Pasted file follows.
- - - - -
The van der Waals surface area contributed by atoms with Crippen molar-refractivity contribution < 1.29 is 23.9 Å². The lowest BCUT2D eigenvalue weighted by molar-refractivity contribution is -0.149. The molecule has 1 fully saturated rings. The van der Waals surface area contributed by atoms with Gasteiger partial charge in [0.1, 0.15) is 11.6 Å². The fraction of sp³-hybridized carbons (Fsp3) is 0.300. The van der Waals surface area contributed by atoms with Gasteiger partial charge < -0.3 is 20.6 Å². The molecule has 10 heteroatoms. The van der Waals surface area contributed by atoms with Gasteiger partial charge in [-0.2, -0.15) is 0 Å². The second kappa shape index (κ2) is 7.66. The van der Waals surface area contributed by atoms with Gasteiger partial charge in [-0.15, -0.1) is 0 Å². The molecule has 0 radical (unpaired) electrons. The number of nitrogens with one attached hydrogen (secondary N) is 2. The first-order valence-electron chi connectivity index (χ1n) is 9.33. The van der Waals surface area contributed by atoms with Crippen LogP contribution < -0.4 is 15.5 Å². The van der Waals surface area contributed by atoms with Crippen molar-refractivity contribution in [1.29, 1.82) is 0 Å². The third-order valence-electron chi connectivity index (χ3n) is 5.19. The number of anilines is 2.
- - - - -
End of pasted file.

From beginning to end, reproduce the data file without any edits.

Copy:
The van der Waals surface area contributed by atoms with Crippen molar-refractivity contribution < 1.29 is 23.9 Å². The lowest BCUT2D eigenvalue weighted by molar-refractivity contribution is -0.149. The molecule has 1 fully saturated rings. The van der Waals surface area contributed by atoms with Gasteiger partial charge in [0.1, 0.15) is 11.6 Å². The fraction of sp³-hybridized carbons (Fsp3) is 0.300. The van der Waals surface area contributed by atoms with Gasteiger partial charge < -0.3 is 20.6 Å². The molecule has 10 heteroatoms. The van der Waals surface area contributed by atoms with Gasteiger partial charge in [-0.2, -0.15) is 0 Å². The second kappa shape index (κ2) is 7.66. The van der Waals surface area contributed by atoms with Gasteiger partial charge in [-0.15, -0.1) is 0 Å². The molecule has 0 radical (unpaired) electrons. The number of nitrogens with one attached hydrogen (secondary N) is 2. The first-order valence-electron chi connectivity index (χ1n) is 9.33. The van der Waals surface area contributed by atoms with Crippen LogP contribution < -0.4 is 15.5 Å². The van der Waals surface area contributed by atoms with Crippen molar-refractivity contribution in [1.29, 1.82) is 0 Å². The third-order valence-electron chi connectivity index (χ3n) is 5.19. The number of anilines is 2.